New Pandemic Phase: Kia Considers Shutting Off the Domestic Taps
South Korea is often held up as an example of how to manage the coronavirus the right way. However, the country’s success in limiting the spread of COVID-19 hasn’t allowed it to escape the economic realities of the pandemic sweeping the world beyond its borders.
As countries around the globe close up shop, demand for the country’s vehicles has fallen precipitously. Kia Motors has a choice to make.
As reported by Reuters, Kia, despite having its manufacturing base located in a country that has largely avoided the disruptions seen elsewhere, might idle production at three assembly plants to bring output in line with reduced overseas demand.
It’s a move that represents a new phase of the pandemic: when countries that once idled production to get their own outbreak under control now have to shut things down to respond to outbreaks elsewhere. With Europe and North America in the grip of the virus and new vehicle sales plummeting to queasy new lows, there’s not much need for new product in overseas inventories.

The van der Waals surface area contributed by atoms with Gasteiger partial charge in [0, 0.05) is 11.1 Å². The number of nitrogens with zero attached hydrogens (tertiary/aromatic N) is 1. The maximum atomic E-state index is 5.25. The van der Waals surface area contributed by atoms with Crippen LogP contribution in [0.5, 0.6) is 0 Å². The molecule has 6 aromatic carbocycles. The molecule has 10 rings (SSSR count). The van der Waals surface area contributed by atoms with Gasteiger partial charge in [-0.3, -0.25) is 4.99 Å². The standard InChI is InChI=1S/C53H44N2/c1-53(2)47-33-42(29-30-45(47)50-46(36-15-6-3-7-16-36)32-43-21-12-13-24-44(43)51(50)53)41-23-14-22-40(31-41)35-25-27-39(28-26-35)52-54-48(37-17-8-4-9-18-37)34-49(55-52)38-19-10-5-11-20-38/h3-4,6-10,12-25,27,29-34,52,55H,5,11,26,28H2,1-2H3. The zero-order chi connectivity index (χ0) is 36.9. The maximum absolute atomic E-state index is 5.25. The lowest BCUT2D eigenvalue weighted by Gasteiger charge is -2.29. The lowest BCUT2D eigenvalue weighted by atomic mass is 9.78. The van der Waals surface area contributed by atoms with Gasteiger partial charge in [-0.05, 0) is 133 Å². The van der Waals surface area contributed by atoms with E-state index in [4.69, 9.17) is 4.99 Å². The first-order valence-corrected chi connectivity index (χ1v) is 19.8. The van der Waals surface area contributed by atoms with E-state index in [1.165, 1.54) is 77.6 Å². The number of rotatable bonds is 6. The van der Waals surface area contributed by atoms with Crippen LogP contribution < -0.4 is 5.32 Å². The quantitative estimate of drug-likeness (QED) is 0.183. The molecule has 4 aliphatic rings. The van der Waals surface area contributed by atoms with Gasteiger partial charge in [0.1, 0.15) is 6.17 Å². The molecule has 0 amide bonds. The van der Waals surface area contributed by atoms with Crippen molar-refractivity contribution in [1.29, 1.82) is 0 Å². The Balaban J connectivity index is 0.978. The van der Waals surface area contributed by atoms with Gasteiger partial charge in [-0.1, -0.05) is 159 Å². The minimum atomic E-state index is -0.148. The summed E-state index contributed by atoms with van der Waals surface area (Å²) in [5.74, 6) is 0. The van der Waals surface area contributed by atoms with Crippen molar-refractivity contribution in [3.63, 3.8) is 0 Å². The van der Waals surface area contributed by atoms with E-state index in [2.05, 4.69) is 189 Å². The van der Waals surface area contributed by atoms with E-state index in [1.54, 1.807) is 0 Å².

On Monday, the automaker reportedly told its labor union of the plant shutdown plan, eyeing an idle period lasting from April 23rd to 29th. In classic South Korea fashion, however, the union’s apparently refusing to sign off on the action. There are pay negotiations ongoing.
“Kia Motors is currently reviewing the suspension of some of its plants in Korea in response to declining global demand due to COVID-19,” the automaker said in a statement. “However, a decision has not been made at this time.”
For what it’s worth, Kia Sales in the U.S. shot up 8 percent last year, buoyed by the immediate success of the midsize, U.S.-built Telluride crossover. It’s also worth noting that, even though the U.S. began shutting down businesses and ordering people indoors in the middle of March, Kia managed to outpace last year’s sales tally in the first quarter of 2020.
[Image: Kia Motors]
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